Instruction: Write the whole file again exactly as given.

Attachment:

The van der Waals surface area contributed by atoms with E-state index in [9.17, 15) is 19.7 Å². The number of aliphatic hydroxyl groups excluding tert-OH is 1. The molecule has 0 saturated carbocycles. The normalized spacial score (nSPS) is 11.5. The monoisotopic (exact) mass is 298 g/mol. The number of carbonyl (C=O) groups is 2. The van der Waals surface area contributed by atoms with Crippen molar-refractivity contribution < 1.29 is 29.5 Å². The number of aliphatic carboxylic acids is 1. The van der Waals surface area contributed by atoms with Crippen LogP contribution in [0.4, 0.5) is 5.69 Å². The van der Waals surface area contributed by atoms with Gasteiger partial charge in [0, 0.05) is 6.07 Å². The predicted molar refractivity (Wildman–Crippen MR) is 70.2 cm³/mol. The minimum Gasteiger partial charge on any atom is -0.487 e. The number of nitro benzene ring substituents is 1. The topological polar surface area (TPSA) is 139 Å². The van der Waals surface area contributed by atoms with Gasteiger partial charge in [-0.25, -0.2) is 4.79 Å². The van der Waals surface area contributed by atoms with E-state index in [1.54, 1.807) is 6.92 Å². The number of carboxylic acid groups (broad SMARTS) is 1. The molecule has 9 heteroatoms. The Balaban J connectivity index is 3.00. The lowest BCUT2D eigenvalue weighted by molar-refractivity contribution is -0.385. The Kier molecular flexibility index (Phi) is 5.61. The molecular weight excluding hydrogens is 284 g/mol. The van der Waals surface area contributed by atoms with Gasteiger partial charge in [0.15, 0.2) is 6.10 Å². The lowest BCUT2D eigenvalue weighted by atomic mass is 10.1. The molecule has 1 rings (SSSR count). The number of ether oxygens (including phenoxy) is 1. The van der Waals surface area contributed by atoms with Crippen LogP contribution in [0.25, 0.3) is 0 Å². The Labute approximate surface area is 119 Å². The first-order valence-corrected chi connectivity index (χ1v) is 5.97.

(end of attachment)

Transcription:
The van der Waals surface area contributed by atoms with E-state index in [9.17, 15) is 19.7 Å². The number of aliphatic hydroxyl groups excluding tert-OH is 1. The molecule has 0 saturated carbocycles. The normalized spacial score (nSPS) is 11.5. The monoisotopic (exact) mass is 298 g/mol. The number of carbonyl (C=O) groups is 2. The van der Waals surface area contributed by atoms with Crippen molar-refractivity contribution < 1.29 is 29.5 Å². The number of aliphatic carboxylic acids is 1. The van der Waals surface area contributed by atoms with Crippen LogP contribution in [0.4, 0.5) is 5.69 Å². The van der Waals surface area contributed by atoms with Gasteiger partial charge in [0, 0.05) is 6.07 Å². The predicted molar refractivity (Wildman–Crippen MR) is 70.2 cm³/mol. The minimum Gasteiger partial charge on any atom is -0.487 e. The number of nitro benzene ring substituents is 1. The topological polar surface area (TPSA) is 139 Å². The van der Waals surface area contributed by atoms with Gasteiger partial charge in [-0.25, -0.2) is 4.79 Å². The van der Waals surface area contributed by atoms with E-state index in [1.54, 1.807) is 6.92 Å². The number of carboxylic acid groups (broad SMARTS) is 1. The molecule has 9 heteroatoms. The Balaban J connectivity index is 3.00. The lowest BCUT2D eigenvalue weighted by molar-refractivity contribution is -0.385. The Kier molecular flexibility index (Phi) is 5.61. The molecular weight excluding hydrogens is 284 g/mol. The van der Waals surface area contributed by atoms with Gasteiger partial charge in [0.15, 0.2) is 6.10 Å². The lowest BCUT2D eigenvalue weighted by atomic mass is 10.1. The molecule has 1 rings (SSSR count). The number of ether oxygens (including phenoxy) is 1. The van der Waals surface area contributed by atoms with Crippen LogP contribution in [0.25, 0.3) is 0 Å². The Labute approximate surface area is 119 Å². The first-order valence-corrected chi connectivity index (χ1v) is 5.97.